Syst. Mycol. 1: 318. 1821.
Common Name: chanterelle, yellow chanterelle
Cap 3-11 cm broad, peg to vase-shaped, the disc frequently depressed but not funnelform; margin incurved, wavy, in age decurved, plane, to upturned; surface smooth or with appressed hairs, dry, yellow to golden-yellow, fading in age; flesh yellowish, thick, firm; odor faintly fruity, taste mild.
Gills reduced to ridges, decurrent, forking, often cross-veined or anastomosing, colored like the cap or lighter.
Stipe 2-9 cm long, 0.5-3.5 cm thick, tapering to a narrowed base; surface dry, smooth, concolorous or lighter than the cap.
Spores 8-11 x 4-5.5 µm, elliptical, smooth; spore print pale yellow.
Gregarious, clustered, or in fairy-rings, under Quercus agrifolia (coast live oak), less commonly with Lithocarpus densiflorus (tanbark oak) and Umbellularia californica (California bay); fruiting from fall to early spring; occasionally along the coast in late summer from fog drip.
Edible and choice; keeps well, and is seldom infested with fly larva.
This much sought-after edible is recognized by a fleshy, yellow, vase-shaped, fruiting body, wavy margin, and shallow, ridge-like gills that are conspicuously decurrent. Unfortunately for mycophagists, it often grows well protected in a thick understory of Toxicodendron diversilobum (poison oak). Collectors should be aware that other yellow mushrooms are occasionally mistaken for the chanterelle, notably Hygrophoropsis aurantiaca (false chanterelle), Ompahlotus olivascens (jack o'lantern fungus), and Gomphus floccosus (wooly chanterelle). Hygrophoropsis aurantiaca is a less fleshy, buff to orangish, probably edible species that grows on rotting wood or wood chips; an important field character is its dichotomously branched, brightly colored, true gills. Omphalotus olivascens, a toxic species, usually has an eccentric stipe, a yellowish-olive color, true gills, and grows either on rotting wood or at the base of hardwoods. Gomphus floccosus is a chanterelle relative which can cause stomach upsets. It also has a vase-like shape, but can be distinguished by a cap which has a hollow center surrounded by orange scales. Also in California is Cantharellus subalbidus, an excellent edible species that differs from C. cibarius in being pallid to almost white in color and having white spores.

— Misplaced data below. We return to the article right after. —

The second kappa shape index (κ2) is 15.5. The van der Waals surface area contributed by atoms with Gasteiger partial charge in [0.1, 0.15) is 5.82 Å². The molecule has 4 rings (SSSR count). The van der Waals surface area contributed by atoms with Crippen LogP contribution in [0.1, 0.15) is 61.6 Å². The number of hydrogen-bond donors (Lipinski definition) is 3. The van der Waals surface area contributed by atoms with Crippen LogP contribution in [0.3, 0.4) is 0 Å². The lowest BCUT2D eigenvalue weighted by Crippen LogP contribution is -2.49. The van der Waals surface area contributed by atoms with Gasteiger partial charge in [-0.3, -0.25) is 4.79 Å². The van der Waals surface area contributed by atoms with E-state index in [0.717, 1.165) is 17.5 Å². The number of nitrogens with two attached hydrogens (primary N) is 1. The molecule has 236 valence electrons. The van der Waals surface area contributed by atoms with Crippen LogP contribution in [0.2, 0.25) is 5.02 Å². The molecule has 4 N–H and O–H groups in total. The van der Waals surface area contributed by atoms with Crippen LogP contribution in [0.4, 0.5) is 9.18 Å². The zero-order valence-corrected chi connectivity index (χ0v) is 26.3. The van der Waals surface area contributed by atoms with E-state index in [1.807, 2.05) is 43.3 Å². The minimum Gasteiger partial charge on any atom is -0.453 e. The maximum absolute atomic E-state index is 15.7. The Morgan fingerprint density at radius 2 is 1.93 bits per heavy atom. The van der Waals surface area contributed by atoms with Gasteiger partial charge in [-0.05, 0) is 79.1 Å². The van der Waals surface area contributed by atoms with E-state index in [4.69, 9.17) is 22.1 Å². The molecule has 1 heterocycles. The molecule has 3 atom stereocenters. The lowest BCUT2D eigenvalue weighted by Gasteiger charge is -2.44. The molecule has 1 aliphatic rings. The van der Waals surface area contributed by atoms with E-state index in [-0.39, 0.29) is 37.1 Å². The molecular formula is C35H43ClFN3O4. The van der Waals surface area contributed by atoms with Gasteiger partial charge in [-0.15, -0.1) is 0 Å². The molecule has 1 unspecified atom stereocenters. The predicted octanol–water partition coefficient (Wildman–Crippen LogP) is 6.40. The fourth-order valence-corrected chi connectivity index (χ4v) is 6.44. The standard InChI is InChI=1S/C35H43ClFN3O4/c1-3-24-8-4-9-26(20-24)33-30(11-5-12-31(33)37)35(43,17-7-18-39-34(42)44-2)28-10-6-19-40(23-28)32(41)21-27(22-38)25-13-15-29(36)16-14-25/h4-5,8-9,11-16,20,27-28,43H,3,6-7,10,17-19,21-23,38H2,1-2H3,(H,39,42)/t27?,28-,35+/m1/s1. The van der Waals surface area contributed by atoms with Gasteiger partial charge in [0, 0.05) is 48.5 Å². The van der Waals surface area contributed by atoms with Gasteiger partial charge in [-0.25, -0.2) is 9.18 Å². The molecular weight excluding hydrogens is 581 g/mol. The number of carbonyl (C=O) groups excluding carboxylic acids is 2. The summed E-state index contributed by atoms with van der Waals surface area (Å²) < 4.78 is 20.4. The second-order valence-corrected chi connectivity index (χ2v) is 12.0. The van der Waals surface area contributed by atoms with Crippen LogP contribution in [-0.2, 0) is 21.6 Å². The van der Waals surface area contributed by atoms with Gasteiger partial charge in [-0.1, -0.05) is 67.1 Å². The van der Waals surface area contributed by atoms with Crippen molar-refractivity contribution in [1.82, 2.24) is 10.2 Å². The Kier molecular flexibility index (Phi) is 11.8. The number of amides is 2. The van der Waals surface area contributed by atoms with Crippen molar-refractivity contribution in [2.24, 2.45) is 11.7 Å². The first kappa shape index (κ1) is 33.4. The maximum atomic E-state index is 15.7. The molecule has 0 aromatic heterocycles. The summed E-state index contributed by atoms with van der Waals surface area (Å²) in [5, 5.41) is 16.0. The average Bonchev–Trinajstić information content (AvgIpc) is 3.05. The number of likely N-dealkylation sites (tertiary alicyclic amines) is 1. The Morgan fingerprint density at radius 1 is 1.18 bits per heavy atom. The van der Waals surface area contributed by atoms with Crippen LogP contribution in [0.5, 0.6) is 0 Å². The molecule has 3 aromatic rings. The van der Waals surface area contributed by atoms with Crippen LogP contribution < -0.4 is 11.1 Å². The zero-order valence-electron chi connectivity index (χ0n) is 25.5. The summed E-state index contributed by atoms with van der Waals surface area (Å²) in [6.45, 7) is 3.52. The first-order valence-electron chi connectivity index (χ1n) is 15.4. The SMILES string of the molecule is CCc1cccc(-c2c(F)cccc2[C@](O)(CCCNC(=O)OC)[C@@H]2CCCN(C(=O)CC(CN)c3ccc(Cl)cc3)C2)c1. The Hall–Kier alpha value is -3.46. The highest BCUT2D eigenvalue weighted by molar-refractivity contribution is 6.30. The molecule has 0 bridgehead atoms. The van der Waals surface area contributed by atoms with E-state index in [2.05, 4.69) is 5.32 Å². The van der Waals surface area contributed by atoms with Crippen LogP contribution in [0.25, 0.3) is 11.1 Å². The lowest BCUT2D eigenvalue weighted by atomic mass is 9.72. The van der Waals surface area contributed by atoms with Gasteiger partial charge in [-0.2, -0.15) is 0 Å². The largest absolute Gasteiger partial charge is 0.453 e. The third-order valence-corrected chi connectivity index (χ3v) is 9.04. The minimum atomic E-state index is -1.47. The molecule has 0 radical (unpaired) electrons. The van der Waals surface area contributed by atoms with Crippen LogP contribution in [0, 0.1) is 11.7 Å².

NOTE: There are several yellow chanterelle species that occur in California, some are probably undescribed. The true Cantharellus cibarius may not occur here. This description is primarily based on Bay Area collections, which are mostly Cantharellus californicus. Also occuring in California is Cantharellus formosus. This description will remain until we finish the descriptions for the latter two species.
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